- February 8, 2022
- Landolt Securities
Anthony Cottone (CRD#: 4394861) is a previously registered Broker and previously registered Investment Advisor.
He entered the securities industry in 2001 and previously worked for Landolt Securities, Inc.; Financial West Group; MidAmerica Financial Securities, Inc.; AXA Advisors, LLC; Newbridge Securities Corp.; Independent Securities Investors Corp.; Gunnallen Financial, Inc.; Morgan Stanley DW Inc.; and UBS PaineWebber.
Current And Past Allegations Of Conduct Leading To Investment Loss
According to publicly available records, in January 2022, the United States Securities and Exchange Commission permanently barred Anthony Cottone from association with a broker, dealer, investment adviser, municipal securities dealer, municipal advisor, transfer agent, or NRSRO or participating in any offering of a penny stock, effective January 24, 2022. The allegation states, “The Securities and Exchange Commission (“Commission”) deems it appropriate and in the public interest that public administrative proceedings be, and hereby are, instituted pursuant to Section 15(b) of the Securities Exchange Act of 1934 (“Exchange Act”) and Section 203(f) of the Investment Advisers Act of 1940 (“Advisers Act”) against Anthony M. Cottone. The Commission finds that on January 12, 2022, a judgment was entered by consent against Cottone, permanently enjoining him from future violations of Sections 5(a), 5(c), and 17(a) of the Securities Act of 1933 (“Securities Act”), Sections 10(b) and 15(a) of the Exchange Act and Rule 10b-5 thereunder, and Sections 206(1), 206(2), 206(4) of the Advisers Act and Rule 206(4)-8 thereunder, in the civil action entitled Securities and Exchange Commission v. Anthony M. Cottone, et al., Civil Action Number 22-cv-80048, in the United States District Court for the Southern District of Florida. The Commission’s complaint alleged that, from March 23, 2017 to July 31, 2017, Cottone and his now defunct unregistered investment adviser raised approximately $2.76 million from 11 investors in connection with the sale of preferred interests in a private fund through false and misleading representations and material omissions regarding the fund’s use of investor proceeds, undisclosed conflicts of interest, and Cottone’s background. The complaint also alleged that Cottone misused and misappropriated the fund’s assets. In addition, the complaint alleged that Cottone sold securities in unregistered transactions and acted as an unregistered broker.”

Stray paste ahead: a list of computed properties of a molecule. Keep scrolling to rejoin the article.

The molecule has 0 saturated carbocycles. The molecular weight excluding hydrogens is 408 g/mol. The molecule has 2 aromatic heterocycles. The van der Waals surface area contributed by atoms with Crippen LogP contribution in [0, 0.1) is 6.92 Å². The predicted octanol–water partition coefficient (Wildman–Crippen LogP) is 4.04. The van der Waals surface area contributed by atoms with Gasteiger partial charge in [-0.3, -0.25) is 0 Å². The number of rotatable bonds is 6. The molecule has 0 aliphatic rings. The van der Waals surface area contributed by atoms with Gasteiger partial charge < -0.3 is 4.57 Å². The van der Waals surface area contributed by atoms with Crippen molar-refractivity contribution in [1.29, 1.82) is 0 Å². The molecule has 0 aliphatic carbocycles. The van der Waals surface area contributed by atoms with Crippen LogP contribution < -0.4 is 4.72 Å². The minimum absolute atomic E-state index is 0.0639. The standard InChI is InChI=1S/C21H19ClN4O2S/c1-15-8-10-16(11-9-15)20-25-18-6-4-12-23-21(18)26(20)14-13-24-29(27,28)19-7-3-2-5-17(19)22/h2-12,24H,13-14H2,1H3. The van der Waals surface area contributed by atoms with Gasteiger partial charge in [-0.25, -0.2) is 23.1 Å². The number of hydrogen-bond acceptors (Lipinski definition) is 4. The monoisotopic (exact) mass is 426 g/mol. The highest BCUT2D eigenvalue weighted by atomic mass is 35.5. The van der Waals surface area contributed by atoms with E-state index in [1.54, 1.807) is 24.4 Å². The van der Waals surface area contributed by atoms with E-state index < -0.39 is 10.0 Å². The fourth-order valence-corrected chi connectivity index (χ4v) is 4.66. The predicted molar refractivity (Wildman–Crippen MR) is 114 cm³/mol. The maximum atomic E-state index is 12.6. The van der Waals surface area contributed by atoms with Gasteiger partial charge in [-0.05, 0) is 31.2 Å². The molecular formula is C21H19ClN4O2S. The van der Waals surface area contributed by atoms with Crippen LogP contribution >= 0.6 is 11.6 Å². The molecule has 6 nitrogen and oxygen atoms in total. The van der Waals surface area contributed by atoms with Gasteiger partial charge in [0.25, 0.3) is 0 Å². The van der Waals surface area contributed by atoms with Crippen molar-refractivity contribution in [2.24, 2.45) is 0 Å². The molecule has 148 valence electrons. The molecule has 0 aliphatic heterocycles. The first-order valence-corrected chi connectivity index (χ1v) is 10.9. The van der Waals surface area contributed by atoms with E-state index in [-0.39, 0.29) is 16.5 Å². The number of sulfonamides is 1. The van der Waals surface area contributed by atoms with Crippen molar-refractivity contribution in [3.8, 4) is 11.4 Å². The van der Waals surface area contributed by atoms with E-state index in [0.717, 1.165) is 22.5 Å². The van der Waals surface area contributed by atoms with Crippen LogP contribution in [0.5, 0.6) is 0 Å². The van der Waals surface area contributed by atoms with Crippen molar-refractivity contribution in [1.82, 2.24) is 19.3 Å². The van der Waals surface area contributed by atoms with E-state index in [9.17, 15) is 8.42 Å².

In addition, Anthony Cottone has been the subject other employment, regulatory and customer complaint disclosures, including the following:
- July 2020 — “fail to supervise RR, overconcentration in private placements.” The customer dispute was settled for $150,000.
- September 2018 — “Respondent Anthony Cottone failed to respond to FINRA request for information.” FINRA barred Anthony Cottone from registration in all capacities indefinitely, beginning December 10, 2018.
- December 2017 — “Making a material misstatement on the application for registration.” Regulatory action initiated by the Florida Office of Financial Regulation is pending.
- January 2017 — “Individual did not disclose material information on his U4.” Anthony Cottone was discharged by WealthForge Securities.
- February 2010 — “RR WAS PERMITTED TO RESIGN WHILE UNDER INVESTIGATION IN CONNECTION WITH UNAPPROVED ADVERTISING AND SALES PRACTICE VIOLATIONS.” Anthony Cottone was permitted to resign from AXA Advisors, LLC.
For a copy of Anthony Cottone’s FINRA BrokerCheck, click here.
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Alternative investments are not regulated by the U.S. Securities and Exchange Commission (SEC), and are often subject to fraud and other schemes. Examples include commodities, hedge funds, real estate, derivatives contracts, private equity, managed futures, and venture capital. They are not typically regulated by the SEC, nor are they usually liquid or easy to value, which makes them risky investments. In addition, alternative investments are often open only to accredited investors with an income of $200,000 or more or a net worth in excess of $1M; they also require high up-front minimums. When these opportunities are opened to non-accredited investors, it may be because of unsuitability, fraud, selling away or misrepresentation, and the investor may incur losses.
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